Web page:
Tokyo Olympics 2020 postponed to 2021; Flame remains with Japan
On March 24th, the Tokyo Olympics 2020 officially got postponed to the year 2021, with the new dates being 23rd July – 8th August, 2021. The widely known sports’ event was originally supposed to have its opening ceremony held on the 24th of July, 2020 and the news of its delay came as a response to the coronavirus outbreak.
The decision of the delay was a mutual decision by the Japanese Prime Minister, Shinzo Abe, and the President of the IOC (International Olympic Committee), Thomas Bach, after multiple countries decided not to partake in the games. The original proposal of the delay came from Mr. Shinzo Abe, and the president of IOC was in favor of his call. The IOC official statement reads, “In the present circumstances and based on the information provided by the WHO today, the IOC president and the prime minister of Japan have concluded that the Games of the XXXII Olympiad in Tokyo must be rescheduled,”.
After his telephone talks with IOC President Bach, PM Abe spoke to the press and explained that the two have agreed that the Tokyo Olympic Games would not be cancelled, and the games will be held by the summer of 2021. pic.twitter.com/ihe8To2g3R
— PM’s Office of Japan (@JPN_PMO) March 24, 2020
Health & Safety of athletes and general public a priority
The organizing committee stated its reasons behind cancelling the event to be the health of both the athletes, and the general public. “It (the event) will now take place on a date beyond 2020 but not later than summer 2021, to safeguard the health of the athletes, everybody involved in the Olympic Games and the international community.” Holding the event would’ve placed everyone at a great risk of contracting the disease as social distancing, which is an extremely important precaution against COVID-19, would’ve been fairly impossible to maintain.
Canada and Australia the first two countries to pull out
The countries who decided to back off from participating in the Tokyo Olympics 2020 include Canada and Australia. On March 22, Canada became the first country to drop out of the 2020 Olympics and Paralympics and the officials said that the drop out will be inevitable if the IOC doesn’t postpone the event. New Zealand, Germany, Brazil and UK were among the countries that pressured IOC and the Japanese government to delay the Olympics. “I expect we will be joining Canada and Australia shortly”, said Hugh Robertson, Chairman of the British Olympics’ Association.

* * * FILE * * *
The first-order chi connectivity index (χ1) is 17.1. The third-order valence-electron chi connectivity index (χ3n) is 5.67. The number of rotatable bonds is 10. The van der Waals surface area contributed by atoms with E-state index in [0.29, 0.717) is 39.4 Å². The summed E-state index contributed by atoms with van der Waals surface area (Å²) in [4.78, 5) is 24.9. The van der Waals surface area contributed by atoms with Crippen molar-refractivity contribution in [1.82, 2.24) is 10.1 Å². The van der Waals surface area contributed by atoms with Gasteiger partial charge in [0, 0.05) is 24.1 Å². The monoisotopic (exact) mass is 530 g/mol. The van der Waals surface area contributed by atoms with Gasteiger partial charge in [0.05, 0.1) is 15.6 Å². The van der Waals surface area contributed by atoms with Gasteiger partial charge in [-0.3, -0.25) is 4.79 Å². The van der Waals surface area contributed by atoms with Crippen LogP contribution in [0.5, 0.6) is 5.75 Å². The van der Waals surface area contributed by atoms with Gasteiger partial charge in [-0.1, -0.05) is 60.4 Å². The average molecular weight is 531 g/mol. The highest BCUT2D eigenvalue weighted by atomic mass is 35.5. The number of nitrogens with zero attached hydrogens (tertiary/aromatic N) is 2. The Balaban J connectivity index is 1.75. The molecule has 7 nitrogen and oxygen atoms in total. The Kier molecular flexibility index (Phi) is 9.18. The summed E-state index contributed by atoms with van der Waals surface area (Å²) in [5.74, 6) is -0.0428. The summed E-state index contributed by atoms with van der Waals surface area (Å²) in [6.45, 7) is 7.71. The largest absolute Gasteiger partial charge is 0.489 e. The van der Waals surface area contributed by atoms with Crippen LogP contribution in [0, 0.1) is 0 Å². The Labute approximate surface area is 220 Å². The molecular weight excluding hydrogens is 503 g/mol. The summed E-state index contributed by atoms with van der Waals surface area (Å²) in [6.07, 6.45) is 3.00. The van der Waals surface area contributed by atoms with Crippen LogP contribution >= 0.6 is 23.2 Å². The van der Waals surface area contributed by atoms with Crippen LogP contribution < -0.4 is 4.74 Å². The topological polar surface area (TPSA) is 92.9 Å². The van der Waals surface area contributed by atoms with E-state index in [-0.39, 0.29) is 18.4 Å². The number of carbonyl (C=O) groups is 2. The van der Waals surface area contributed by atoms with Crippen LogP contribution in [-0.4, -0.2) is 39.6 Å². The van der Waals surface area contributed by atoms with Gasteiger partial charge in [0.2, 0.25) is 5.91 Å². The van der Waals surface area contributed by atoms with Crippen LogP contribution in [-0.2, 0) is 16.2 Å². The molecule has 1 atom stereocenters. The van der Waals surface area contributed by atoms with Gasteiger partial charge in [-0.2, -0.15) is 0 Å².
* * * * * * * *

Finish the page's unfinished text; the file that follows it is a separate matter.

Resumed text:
Our dreams aren’t cancelled, they are just postponed. Looking forward to dreams coming true for athletes everywhere in 2021 ❤️ #Tokyo2021
— emma coburn (@emmajcoburn) March 23, 2020
All the countries who asked for the event date to be moved reasoned it with the health of their country citizens. Sebastian Coe, the four times Olympics’ medal winner and president of the International Association of Athletics Federations (IAAF) wrote a letter to the IOC saying the Olympics in 2020 will also be unfair as it will be harder or impossible for athletes, in countries hit harder by the pandemic, to even practice for the Games.
Event to retain its name as ‘Tokyo Olympics 2020’
The Olympics will, however, still be called the “ Tokyo Olympics 2020”, and the Olympics’ flame, still, will also stay in Japan.
COVID-19 has resulted in many small and large-scale events to be cancelled or postponed, but recently, this year’s Olympics became the most significant event to be postponed, and with this decision Japan and multiple other countries have been forced to pay a heavy price in terms of postponement costs and hiring athletes.